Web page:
While CSU deputy Alexander Dobrindt railed against the “Climate RAF” (a reference to the Red Army Faction, responsible for murdering several leading politicians and business representatives in the 1970s) and the far-right Alternative for Germany (AfD) called for the climate change organisation to be banned, Green Party politician Irene Mihalic, a former police officer, waxed lyrical: “The dangerous actions of the so-called Last Generation are counterproductive in terms of climate policy; they are highly problematic in terms of the rule of law.”
The Bundestag debate was preceded by a foul media campaign blaming a protest action by “Last Generation” for the tragic accidental death of a cyclist in Berlin who had been run over by a heavy concrete mixer truck.
A road blockade by climate activists several streets away from the accident site had caused a traffic jam, delaying a special vehicle coming to lift the concrete mixer to release the victim. The media, led by the tabloid Bild-Zeitung, portrayed the case as if the roadblock was the cause of the 44-year-old woman’s death, and numerous politicians joined in the outcry.
Following the lead of the AfD, federal Interior Minister Nancy Faeser (SPD) said, “The rule of law will not be trampled upon. The police have my fullest support in cracking down on self-proclaimed climate activists who have been putting other people in danger for weeks with completely unacceptable actions.”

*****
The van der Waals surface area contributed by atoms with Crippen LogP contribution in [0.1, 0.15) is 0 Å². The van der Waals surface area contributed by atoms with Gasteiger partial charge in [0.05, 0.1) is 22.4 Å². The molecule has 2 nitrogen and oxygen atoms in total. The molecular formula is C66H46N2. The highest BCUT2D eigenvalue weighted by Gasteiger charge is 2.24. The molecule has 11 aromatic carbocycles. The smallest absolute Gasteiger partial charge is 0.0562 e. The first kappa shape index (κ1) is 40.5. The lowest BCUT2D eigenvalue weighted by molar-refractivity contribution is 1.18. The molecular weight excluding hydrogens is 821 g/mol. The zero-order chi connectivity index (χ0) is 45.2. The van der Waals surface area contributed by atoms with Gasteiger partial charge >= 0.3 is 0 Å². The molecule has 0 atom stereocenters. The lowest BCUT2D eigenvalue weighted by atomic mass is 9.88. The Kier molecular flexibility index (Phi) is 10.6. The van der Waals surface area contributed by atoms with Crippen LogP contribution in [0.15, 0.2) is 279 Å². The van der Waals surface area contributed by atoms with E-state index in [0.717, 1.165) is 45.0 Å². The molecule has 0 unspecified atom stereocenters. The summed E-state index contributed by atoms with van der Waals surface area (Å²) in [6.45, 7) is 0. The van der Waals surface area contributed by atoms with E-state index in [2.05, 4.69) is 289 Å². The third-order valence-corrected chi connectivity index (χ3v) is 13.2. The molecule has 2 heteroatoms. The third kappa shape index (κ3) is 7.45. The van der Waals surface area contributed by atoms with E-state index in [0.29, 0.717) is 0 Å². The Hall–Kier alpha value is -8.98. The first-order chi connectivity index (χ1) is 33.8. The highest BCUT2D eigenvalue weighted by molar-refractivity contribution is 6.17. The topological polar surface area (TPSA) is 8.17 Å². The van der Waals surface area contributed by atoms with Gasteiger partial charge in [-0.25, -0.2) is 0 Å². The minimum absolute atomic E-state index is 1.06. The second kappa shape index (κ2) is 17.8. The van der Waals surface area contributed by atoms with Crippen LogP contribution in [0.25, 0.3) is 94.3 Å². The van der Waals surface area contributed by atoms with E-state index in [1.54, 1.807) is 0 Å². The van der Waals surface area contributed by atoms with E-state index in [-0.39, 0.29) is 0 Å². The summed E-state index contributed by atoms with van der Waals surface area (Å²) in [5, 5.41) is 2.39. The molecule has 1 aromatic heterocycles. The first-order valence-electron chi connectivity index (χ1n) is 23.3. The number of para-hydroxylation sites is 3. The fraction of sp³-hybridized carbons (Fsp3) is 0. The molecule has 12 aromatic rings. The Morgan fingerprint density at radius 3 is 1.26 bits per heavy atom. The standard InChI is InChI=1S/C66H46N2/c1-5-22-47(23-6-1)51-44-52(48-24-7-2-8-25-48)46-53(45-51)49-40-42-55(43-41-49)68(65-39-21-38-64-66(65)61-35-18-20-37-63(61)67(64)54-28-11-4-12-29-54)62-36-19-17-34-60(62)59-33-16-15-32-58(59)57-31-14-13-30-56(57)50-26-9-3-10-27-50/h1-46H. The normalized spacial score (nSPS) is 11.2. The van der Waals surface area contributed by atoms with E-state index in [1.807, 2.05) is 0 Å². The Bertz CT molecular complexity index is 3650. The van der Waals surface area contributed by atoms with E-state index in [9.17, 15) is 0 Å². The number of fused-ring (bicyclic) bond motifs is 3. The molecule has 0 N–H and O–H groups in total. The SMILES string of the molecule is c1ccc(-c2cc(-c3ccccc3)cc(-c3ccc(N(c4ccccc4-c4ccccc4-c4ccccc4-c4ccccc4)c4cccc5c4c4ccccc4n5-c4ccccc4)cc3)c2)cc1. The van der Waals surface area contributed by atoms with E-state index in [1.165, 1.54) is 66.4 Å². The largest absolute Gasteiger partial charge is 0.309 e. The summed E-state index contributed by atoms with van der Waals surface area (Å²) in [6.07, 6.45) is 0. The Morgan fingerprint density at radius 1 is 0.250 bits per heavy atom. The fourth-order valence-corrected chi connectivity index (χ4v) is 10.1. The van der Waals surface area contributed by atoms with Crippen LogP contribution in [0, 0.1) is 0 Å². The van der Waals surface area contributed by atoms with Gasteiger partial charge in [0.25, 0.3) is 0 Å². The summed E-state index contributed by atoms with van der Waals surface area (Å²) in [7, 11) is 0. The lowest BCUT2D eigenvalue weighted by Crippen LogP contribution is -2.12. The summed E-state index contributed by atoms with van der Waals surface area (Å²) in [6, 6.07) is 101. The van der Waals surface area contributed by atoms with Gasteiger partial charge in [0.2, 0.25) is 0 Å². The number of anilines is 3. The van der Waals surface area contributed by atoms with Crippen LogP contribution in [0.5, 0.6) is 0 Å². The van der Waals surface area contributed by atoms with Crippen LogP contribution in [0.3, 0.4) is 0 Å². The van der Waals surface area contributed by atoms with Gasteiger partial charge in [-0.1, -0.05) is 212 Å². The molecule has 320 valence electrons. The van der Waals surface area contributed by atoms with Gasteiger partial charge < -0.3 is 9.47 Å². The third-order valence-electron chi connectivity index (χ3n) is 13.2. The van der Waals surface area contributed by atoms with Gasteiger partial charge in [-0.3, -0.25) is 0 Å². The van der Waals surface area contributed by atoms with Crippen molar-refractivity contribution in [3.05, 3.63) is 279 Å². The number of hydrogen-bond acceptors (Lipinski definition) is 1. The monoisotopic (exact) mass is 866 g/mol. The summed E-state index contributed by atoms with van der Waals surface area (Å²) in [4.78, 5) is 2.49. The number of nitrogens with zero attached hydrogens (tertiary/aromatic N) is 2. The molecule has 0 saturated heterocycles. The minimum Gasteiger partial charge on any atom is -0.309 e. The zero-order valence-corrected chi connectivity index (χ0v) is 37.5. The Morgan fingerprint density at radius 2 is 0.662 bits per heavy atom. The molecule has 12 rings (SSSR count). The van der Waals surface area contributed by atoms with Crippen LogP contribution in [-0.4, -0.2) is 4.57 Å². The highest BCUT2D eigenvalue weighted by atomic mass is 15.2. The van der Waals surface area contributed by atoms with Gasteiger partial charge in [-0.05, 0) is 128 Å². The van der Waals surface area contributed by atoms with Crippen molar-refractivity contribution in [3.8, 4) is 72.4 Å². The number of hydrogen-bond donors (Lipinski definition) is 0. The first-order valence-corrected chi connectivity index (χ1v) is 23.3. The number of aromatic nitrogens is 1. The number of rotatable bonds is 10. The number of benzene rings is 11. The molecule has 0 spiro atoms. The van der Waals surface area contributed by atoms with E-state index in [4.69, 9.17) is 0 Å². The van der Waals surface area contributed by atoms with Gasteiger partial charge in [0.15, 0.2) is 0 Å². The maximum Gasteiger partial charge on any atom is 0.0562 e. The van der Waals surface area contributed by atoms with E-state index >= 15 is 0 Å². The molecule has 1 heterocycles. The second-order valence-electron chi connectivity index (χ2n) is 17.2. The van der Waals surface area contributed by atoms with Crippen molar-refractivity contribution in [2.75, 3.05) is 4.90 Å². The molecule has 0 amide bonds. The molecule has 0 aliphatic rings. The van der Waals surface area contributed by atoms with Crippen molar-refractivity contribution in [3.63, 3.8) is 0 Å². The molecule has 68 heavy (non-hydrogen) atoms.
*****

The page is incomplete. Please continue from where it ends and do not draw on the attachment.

Federal Justice Minister Marco Buschmann (FDP) stressed that prison sentences for the climate activists were also possible. The police union raised the idea of banning the group.
Berlin’s local politicians also unleashed a cheap propaganda campaign against the “climate hooligans.” SPD representatives Florian Dörstelmann and Tom Schreiber, party spokesmen for justice and domestic affairs in the Berlin House of Representatives (state legislature), wrote a press release in which they said, “Those who, with their deeds, are willingly accepting the endangerment of human life are acting with premeditation, and also with premeditation with regard to possible homicide! Such action is simply criminal, inhumanly cynical, and not covered by any goals, no matter how important.”
Interior Senator (state minister) Iris Spranger and Mayor Franziska Giffey (both SPD) expressed similar sentiments. On November 11, the Tagesspiegel reported that the Berlin prosecutor general’s office was investigating “Last Generation,” citing the criminal offence of the formation of a criminal organisation.
In retrospect, the whole campaign turned out to be slander. The Süddeutsche Zeitung quoted from a three-page internal memo signed by the medical director of the rescue services in Berlin. According to this memo, the traffic jam did not play a significant role in the care of the victim. The emergency doctor on site, on whose letter the note is based, had decided long before the planned arrival of the special vehicle not to use it and to let the concrete mixer drive away under its own power.
“On the technical questions of the rescue, the emergency doctor clearly stated that she would have immediately decided in favour of this even if other technical options had been available in the form of a rescue vehicle or crane,” reads the note, from which Die Welt also quoted at length.